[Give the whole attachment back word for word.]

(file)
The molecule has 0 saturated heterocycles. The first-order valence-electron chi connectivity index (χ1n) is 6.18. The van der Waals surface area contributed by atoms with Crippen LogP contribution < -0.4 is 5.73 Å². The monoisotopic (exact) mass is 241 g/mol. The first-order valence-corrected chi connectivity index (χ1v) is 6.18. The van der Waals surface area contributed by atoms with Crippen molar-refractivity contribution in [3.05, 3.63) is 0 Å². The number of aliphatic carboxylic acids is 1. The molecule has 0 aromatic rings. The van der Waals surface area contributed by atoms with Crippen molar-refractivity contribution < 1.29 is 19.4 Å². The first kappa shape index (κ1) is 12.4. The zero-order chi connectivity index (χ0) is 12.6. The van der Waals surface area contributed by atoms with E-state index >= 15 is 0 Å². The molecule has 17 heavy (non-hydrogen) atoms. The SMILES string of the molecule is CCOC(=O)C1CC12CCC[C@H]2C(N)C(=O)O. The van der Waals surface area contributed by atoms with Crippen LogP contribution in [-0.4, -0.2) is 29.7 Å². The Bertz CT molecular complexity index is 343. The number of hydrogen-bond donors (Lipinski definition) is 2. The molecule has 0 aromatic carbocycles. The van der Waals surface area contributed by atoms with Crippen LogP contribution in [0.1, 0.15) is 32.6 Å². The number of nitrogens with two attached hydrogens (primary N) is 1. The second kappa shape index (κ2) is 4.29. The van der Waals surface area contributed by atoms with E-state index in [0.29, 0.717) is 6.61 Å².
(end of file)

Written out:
The molecule has 0 saturated heterocycles. The first-order valence-electron chi connectivity index (χ1n) is 6.18. The van der Waals surface area contributed by atoms with Crippen LogP contribution < -0.4 is 5.73 Å². The monoisotopic (exact) mass is 241 g/mol. The first-order valence-corrected chi connectivity index (χ1v) is 6.18. The van der Waals surface area contributed by atoms with Crippen molar-refractivity contribution in [3.05, 3.63) is 0 Å². The number of aliphatic carboxylic acids is 1. The molecule has 0 aromatic rings. The van der Waals surface area contributed by atoms with Crippen molar-refractivity contribution < 1.29 is 19.4 Å². The first kappa shape index (κ1) is 12.4. The zero-order chi connectivity index (χ0) is 12.6. The van der Waals surface area contributed by atoms with E-state index >= 15 is 0 Å². The molecule has 17 heavy (non-hydrogen) atoms. The SMILES string of the molecule is CCOC(=O)C1CC12CCC[C@H]2C(N)C(=O)O. The van der Waals surface area contributed by atoms with Crippen LogP contribution in [-0.4, -0.2) is 29.7 Å². The Bertz CT molecular complexity index is 343. The number of hydrogen-bond donors (Lipinski definition) is 2. The molecule has 0 aromatic carbocycles. The van der Waals surface area contributed by atoms with Crippen LogP contribution in [0.1, 0.15) is 32.6 Å². The number of nitrogens with two attached hydrogens (primary N) is 1. The second kappa shape index (κ2) is 4.29. The van der Waals surface area contributed by atoms with E-state index in [0.29, 0.717) is 6.61 Å².